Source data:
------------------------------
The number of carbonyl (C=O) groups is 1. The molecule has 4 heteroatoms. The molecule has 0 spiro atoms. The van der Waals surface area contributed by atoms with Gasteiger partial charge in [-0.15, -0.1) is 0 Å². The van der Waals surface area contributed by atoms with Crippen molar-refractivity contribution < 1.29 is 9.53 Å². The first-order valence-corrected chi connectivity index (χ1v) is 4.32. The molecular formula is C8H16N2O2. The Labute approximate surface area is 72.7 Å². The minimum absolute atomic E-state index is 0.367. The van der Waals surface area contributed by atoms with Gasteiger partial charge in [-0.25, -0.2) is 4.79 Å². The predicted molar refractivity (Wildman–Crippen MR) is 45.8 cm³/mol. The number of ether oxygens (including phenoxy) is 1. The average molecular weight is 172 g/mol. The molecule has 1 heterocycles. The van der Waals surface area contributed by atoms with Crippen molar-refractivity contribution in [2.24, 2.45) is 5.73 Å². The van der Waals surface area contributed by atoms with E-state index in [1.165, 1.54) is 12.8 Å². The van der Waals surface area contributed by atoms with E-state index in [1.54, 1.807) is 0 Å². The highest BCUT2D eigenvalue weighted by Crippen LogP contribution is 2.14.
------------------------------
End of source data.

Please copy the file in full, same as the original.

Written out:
The number of carbonyl (C=O) groups is 1. The molecule has 4 heteroatoms. The molecule has 0 spiro atoms. The van der Waals surface area contributed by atoms with Gasteiger partial charge in [-0.15, -0.1) is 0 Å². The van der Waals surface area contributed by atoms with Crippen molar-refractivity contribution < 1.29 is 9.53 Å². The first-order valence-corrected chi connectivity index (χ1v) is 4.32. The molecular formula is C8H16N2O2. The Labute approximate surface area is 72.7 Å². The minimum absolute atomic E-state index is 0.367. The van der Waals surface area contributed by atoms with Gasteiger partial charge in [-0.25, -0.2) is 4.79 Å². The predicted molar refractivity (Wildman–Crippen MR) is 45.8 cm³/mol. The number of ether oxygens (including phenoxy) is 1. The average molecular weight is 172 g/mol. The molecule has 1 heterocycles. The van der Waals surface area contributed by atoms with Crippen molar-refractivity contribution in [2.24, 2.45) is 5.73 Å². The van der Waals surface area contributed by atoms with E-state index in [1.165, 1.54) is 12.8 Å². The van der Waals surface area contributed by atoms with E-state index in [1.54, 1.807) is 0 Å². The highest BCUT2D eigenvalue weighted by Crippen LogP contribution is 2.14.